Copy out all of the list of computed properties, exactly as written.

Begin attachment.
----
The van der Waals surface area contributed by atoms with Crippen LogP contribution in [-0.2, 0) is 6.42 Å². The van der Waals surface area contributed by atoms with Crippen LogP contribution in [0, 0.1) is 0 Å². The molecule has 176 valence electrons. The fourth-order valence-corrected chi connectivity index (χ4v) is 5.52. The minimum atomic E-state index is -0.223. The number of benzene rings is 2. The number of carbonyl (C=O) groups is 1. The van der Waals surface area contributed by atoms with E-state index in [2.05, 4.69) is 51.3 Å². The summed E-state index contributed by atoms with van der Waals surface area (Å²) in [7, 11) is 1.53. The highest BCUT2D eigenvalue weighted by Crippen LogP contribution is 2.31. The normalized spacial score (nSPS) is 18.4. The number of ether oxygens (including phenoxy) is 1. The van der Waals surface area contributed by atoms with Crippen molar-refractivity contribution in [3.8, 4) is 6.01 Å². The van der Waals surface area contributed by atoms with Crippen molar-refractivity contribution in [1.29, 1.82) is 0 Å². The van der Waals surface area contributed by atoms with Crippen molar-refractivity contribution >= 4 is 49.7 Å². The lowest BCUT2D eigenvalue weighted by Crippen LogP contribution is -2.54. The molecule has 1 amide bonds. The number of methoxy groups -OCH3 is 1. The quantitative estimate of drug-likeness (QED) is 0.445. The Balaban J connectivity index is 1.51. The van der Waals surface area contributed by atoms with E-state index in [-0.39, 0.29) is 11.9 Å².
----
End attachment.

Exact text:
The van der Waals surface area contributed by atoms with Crippen LogP contribution in [-0.2, 0) is 6.42 Å². The van der Waals surface area contributed by atoms with Crippen LogP contribution in [0, 0.1) is 0 Å². The molecule has 176 valence electrons. The fourth-order valence-corrected chi connectivity index (χ4v) is 5.52. The minimum atomic E-state index is -0.223. The number of benzene rings is 2. The number of carbonyl (C=O) groups is 1. The van der Waals surface area contributed by atoms with E-state index in [2.05, 4.69) is 51.3 Å². The summed E-state index contributed by atoms with van der Waals surface area (Å²) in [7, 11) is 1.53. The highest BCUT2D eigenvalue weighted by Crippen LogP contribution is 2.31. The normalized spacial score (nSPS) is 18.4. The number of ether oxygens (including phenoxy) is 1. The van der Waals surface area contributed by atoms with Crippen molar-refractivity contribution in [3.8, 4) is 6.01 Å². The van der Waals surface area contributed by atoms with Crippen molar-refractivity contribution in [1.29, 1.82) is 0 Å². The van der Waals surface area contributed by atoms with Crippen molar-refractivity contribution >= 4 is 49.7 Å². The lowest BCUT2D eigenvalue weighted by Crippen LogP contribution is -2.54. The molecule has 1 amide bonds. The number of methoxy groups -OCH3 is 1. The quantitative estimate of drug-likeness (QED) is 0.445. The Balaban J connectivity index is 1.51. The van der Waals surface area contributed by atoms with E-state index in [-0.39, 0.29) is 11.9 Å².